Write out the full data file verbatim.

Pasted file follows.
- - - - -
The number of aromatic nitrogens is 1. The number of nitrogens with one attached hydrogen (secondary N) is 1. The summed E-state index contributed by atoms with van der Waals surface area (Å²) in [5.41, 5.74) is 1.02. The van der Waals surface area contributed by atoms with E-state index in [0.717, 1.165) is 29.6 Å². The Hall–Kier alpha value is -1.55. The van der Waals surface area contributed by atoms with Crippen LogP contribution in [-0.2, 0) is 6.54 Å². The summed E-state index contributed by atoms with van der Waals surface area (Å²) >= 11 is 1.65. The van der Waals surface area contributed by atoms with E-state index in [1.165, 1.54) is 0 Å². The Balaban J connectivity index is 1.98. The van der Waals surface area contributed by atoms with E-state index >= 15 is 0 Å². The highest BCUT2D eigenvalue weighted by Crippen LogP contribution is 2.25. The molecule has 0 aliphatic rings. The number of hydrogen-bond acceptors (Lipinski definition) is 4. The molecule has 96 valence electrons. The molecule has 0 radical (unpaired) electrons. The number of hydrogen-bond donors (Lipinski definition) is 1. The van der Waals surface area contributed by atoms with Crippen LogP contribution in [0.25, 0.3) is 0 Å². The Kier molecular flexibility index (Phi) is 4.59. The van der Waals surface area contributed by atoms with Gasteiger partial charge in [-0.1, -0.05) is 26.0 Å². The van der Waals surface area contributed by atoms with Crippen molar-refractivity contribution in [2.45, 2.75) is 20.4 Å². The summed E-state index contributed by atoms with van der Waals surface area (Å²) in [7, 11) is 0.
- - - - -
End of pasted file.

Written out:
The number of aromatic nitrogens is 1. The number of nitrogens with one attached hydrogen (secondary N) is 1. The summed E-state index contributed by atoms with van der Waals surface area (Å²) in [5.41, 5.74) is 1.02. The van der Waals surface area contributed by atoms with E-state index in [0.717, 1.165) is 29.6 Å². The Hall–Kier alpha value is -1.55. The van der Waals surface area contributed by atoms with Crippen LogP contribution in [-0.2, 0) is 6.54 Å². The summed E-state index contributed by atoms with van der Waals surface area (Å²) >= 11 is 1.65. The van der Waals surface area contributed by atoms with E-state index in [1.165, 1.54) is 0 Å². The Balaban J connectivity index is 1.98. The van der Waals surface area contributed by atoms with E-state index >= 15 is 0 Å². The highest BCUT2D eigenvalue weighted by Crippen LogP contribution is 2.25. The molecule has 0 aliphatic rings. The number of hydrogen-bond acceptors (Lipinski definition) is 4. The molecule has 96 valence electrons. The molecule has 0 radical (unpaired) electrons. The number of hydrogen-bond donors (Lipinski definition) is 1. The van der Waals surface area contributed by atoms with Crippen LogP contribution in [0.25, 0.3) is 0 Å². The Kier molecular flexibility index (Phi) is 4.59. The van der Waals surface area contributed by atoms with Gasteiger partial charge in [-0.1, -0.05) is 26.0 Å². The van der Waals surface area contributed by atoms with Crippen molar-refractivity contribution in [2.45, 2.75) is 20.4 Å². The summed E-state index contributed by atoms with van der Waals surface area (Å²) in [7, 11) is 0.